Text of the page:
MSc Engineering and Policy Analysis
Do you want to work on real life cases together with multinationals and NGO’s focussing on the interaction between nature, society and technology? Be part of an international student community with students from various engineering backgrounds, at the highest ranked Dutch University of Technology? Study in the middle of the Central Innovation District in The Hague, home to the Dutch government, at our TU Delft | The Hague location? Work with up to date modelling tools that prepare you for the field work and enjoy excellent job prospects after graduation? Then register for the MSc programme Engineering and Policy Analysis.
Degree: Master of Science Engineering and Policy Analysis
Credits: 120 ECTS, 24 months, full time
Starts in: September
Location: The first year of EPA is taught in a distinctive location in the city of The Hague. The second year will be taught partly in Delft.
Application deadline: April 1st (International), July 1st (Dutch)
Scholarships: Tuition free scholarships available
What you will learn
The central focus is on analysing and solving complex problems that involve many parties with conflicting interests. The two fundamental themes of the EPA programme are policy & politics and analytics, modelling & simulation. Complex problems require solutions that not only solve the technological aspect of it, but also to address the societal and political aspects by the interactions and participation of different parties involved. As a student you will work on real and actual cases, such as the Ebola outbreak, the banking crisis, scarce metals or the introduction of hydrogen as an energy carrier, often with the real commissioner of the work at arm’s length. Also, climate change policy adaption is a topic commonly analysed through EPA lenses: which policies would be feasible in specific contexts, what will the future look like and how can different societies adapt to it in better ways?
The core contents of the EPA programme are:
- Grand Challenges
What are the Grand Challenges for the coming decennia? Water, Energy, Food, Health, Safety and Security issues, Development, Cyber Security. Solving the Grand Challenges requires your technical knowhow and engineering DNA: an analytical skill set, comfortable with data, and fascinated by technology. The EPA master challenges your engineering skills and engineering DNA to analyse, model and design solutions to these grand challenges.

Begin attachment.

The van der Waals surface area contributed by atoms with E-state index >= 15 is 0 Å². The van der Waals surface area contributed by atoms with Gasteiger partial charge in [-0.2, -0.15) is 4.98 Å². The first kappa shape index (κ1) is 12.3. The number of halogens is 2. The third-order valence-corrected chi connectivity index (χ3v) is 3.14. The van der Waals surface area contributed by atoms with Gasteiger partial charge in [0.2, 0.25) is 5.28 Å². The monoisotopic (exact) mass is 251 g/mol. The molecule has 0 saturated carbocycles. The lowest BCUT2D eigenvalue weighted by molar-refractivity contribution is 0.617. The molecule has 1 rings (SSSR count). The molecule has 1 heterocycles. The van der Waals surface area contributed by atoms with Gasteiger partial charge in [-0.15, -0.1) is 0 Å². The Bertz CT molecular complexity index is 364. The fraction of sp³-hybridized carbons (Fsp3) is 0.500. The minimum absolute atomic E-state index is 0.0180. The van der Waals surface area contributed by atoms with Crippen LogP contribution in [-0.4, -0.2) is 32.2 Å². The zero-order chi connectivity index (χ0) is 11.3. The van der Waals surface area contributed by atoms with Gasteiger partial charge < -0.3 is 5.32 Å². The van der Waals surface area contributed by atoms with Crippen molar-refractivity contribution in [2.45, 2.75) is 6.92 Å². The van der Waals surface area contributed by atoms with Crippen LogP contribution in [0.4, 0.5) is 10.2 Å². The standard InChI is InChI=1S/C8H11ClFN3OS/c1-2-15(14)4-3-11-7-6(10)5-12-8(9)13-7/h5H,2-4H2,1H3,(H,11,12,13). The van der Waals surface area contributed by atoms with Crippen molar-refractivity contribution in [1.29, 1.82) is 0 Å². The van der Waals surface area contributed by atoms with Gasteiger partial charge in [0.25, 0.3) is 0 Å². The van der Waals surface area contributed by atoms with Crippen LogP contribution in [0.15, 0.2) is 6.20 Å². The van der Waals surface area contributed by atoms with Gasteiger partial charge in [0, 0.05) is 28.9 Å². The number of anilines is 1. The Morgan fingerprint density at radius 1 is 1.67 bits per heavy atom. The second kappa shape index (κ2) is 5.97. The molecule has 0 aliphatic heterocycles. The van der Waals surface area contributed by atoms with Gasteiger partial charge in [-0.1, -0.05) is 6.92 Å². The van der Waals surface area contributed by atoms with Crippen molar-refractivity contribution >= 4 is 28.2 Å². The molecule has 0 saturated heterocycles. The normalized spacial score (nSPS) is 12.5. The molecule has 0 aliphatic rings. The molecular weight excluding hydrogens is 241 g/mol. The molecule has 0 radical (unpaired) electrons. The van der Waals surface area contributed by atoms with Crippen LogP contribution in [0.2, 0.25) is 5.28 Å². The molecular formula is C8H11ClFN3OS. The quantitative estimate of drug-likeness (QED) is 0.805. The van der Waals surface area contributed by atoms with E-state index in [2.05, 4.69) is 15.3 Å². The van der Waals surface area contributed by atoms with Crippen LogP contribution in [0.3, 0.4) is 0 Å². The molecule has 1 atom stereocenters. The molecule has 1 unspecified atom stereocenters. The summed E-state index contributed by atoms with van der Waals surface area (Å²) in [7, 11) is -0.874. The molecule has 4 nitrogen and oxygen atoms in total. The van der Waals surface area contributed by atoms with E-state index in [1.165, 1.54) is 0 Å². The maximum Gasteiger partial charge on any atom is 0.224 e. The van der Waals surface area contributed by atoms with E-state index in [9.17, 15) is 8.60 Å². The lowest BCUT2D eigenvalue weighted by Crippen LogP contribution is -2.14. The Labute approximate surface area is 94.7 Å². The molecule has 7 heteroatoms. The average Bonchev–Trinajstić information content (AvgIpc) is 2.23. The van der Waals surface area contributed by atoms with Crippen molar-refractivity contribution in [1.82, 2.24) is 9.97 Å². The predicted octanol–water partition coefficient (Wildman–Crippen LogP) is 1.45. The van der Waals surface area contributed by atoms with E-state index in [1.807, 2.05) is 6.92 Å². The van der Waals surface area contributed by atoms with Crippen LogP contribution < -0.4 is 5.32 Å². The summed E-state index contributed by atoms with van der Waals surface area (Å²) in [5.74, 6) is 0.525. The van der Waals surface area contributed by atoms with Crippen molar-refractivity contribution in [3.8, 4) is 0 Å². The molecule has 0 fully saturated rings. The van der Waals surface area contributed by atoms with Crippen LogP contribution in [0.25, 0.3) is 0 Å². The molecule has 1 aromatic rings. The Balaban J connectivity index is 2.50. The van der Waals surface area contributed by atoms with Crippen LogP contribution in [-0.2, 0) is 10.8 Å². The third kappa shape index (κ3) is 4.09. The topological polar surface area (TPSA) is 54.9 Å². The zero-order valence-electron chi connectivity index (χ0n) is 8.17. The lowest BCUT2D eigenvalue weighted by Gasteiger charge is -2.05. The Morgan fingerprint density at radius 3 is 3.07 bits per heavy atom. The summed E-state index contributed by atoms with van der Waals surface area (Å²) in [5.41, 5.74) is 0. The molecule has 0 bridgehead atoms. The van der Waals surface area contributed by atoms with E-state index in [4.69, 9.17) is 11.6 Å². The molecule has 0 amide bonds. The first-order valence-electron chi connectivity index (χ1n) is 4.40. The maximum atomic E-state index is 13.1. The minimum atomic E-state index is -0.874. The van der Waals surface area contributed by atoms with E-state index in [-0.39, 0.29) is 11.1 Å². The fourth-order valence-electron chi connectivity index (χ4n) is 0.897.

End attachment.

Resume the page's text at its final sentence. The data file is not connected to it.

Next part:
- Socio-political skills
If you want to have impact in the real world, you need leadership and management skills. You need to understand how the game of decision-making is being played: what strategies and tactics are used, how government and industry try to influence each other, how the public perception is being shaped. EPA teaches you socio-political skills with real-life cases.
- Analytics, modelling and simulation
To support informed decision-making, data analytics and cutting edge modelling techniques are valuable tools. You will be introduced to different modelling and simulation paradigms, which support long-term decision-making on complex societal issues. You will become a proficient user of these techniques and will work with up to date computer programmes which are used in the work field. Therefore, in-depth knowledge of computer engineering is highly recommended.
- International environment
Future engineers will be working in a diverse and international environment. EPA is an international oriented programme and attracts students from a wide range of countries thus forming the ideal starting ground for an international career.
At the heart of the EPA programme lays an interdisciplinary approach. In today's society technology is no longer sufficient for solving problems; we need to consider organisational, legal, administrative, commercial and managerial aspects as well.
The EPA interdisciplinary programme is broader than (monodisciplinary) engineering studies such as chemical, mechanical, or software engineering. This makes the EPA programme an interesting - but at the same time complicated - field of study and work. The EPA modules therefore are prepared and taught by staff from a wide range of disciplines: mathematicians, technologists, economists, lawyers and social scientists.
We strongly believe that student performance is not only influenced by the quality of our education but also by EPA community building – both between students and between students and staff; we have an introduction week and regular get-togethers, there is a very active student body, international dinners organized by students themselves, and much more. To find out more about the students and their projects, please have a look at the EPA student stories page